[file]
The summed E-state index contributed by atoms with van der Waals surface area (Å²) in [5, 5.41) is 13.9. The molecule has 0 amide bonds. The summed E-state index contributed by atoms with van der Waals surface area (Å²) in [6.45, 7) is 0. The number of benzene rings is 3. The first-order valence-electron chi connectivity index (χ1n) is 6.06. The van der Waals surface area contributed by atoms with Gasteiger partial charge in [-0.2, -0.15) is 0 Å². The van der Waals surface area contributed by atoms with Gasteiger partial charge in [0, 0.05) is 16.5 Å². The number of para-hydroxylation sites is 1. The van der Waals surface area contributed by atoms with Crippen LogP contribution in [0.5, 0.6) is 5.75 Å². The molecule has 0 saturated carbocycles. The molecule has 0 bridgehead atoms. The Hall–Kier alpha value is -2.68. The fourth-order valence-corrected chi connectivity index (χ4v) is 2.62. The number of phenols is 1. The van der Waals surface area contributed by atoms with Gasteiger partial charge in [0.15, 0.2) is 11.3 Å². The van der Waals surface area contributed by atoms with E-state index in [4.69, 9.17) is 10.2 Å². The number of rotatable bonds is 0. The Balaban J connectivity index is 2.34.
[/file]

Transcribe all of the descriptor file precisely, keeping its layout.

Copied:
The summed E-state index contributed by atoms with van der Waals surface area (Å²) in [5, 5.41) is 13.9. The molecule has 0 amide bonds. The summed E-state index contributed by atoms with van der Waals surface area (Å²) in [6.45, 7) is 0. The number of benzene rings is 3. The first-order valence-electron chi connectivity index (χ1n) is 6.06. The van der Waals surface area contributed by atoms with Gasteiger partial charge in [-0.2, -0.15) is 0 Å². The van der Waals surface area contributed by atoms with Gasteiger partial charge in [0, 0.05) is 16.5 Å². The number of para-hydroxylation sites is 1. The van der Waals surface area contributed by atoms with Crippen LogP contribution in [0.5, 0.6) is 5.75 Å². The molecule has 0 saturated carbocycles. The molecule has 0 bridgehead atoms. The Hall–Kier alpha value is -2.68. The fourth-order valence-corrected chi connectivity index (χ4v) is 2.62. The number of phenols is 1. The van der Waals surface area contributed by atoms with Gasteiger partial charge in [0.15, 0.2) is 11.3 Å². The van der Waals surface area contributed by atoms with E-state index in [4.69, 9.17) is 10.2 Å². The number of rotatable bonds is 0. The Balaban J connectivity index is 2.34.